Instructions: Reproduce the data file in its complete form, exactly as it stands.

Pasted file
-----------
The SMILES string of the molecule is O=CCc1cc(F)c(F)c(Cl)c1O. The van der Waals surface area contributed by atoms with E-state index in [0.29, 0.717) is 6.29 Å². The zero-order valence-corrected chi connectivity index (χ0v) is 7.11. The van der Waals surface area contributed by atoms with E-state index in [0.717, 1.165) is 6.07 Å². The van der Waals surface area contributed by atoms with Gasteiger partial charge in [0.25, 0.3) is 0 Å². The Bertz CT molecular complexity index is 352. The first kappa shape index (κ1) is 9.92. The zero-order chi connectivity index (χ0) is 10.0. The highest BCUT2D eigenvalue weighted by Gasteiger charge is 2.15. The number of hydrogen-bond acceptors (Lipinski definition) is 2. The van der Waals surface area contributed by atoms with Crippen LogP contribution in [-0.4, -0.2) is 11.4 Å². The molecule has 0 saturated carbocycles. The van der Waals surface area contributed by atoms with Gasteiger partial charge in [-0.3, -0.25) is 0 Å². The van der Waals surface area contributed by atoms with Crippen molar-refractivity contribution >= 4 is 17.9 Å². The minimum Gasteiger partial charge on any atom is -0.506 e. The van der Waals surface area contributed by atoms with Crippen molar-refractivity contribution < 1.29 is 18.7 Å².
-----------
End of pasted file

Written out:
The SMILES string of the molecule is O=CCc1cc(F)c(F)c(Cl)c1O. The van der Waals surface area contributed by atoms with E-state index in [0.29, 0.717) is 6.29 Å². The zero-order valence-corrected chi connectivity index (χ0v) is 7.11. The van der Waals surface area contributed by atoms with E-state index in [0.717, 1.165) is 6.07 Å². The van der Waals surface area contributed by atoms with Gasteiger partial charge in [0.25, 0.3) is 0 Å². The Bertz CT molecular complexity index is 352. The first kappa shape index (κ1) is 9.92. The zero-order chi connectivity index (χ0) is 10.0. The highest BCUT2D eigenvalue weighted by Gasteiger charge is 2.15. The number of hydrogen-bond acceptors (Lipinski definition) is 2. The van der Waals surface area contributed by atoms with Crippen LogP contribution in [-0.4, -0.2) is 11.4 Å². The molecule has 0 saturated carbocycles. The van der Waals surface area contributed by atoms with Gasteiger partial charge in [-0.3, -0.25) is 0 Å². The van der Waals surface area contributed by atoms with Crippen molar-refractivity contribution >= 4 is 17.9 Å². The minimum Gasteiger partial charge on any atom is -0.506 e. The van der Waals surface area contributed by atoms with Crippen molar-refractivity contribution < 1.29 is 18.7 Å².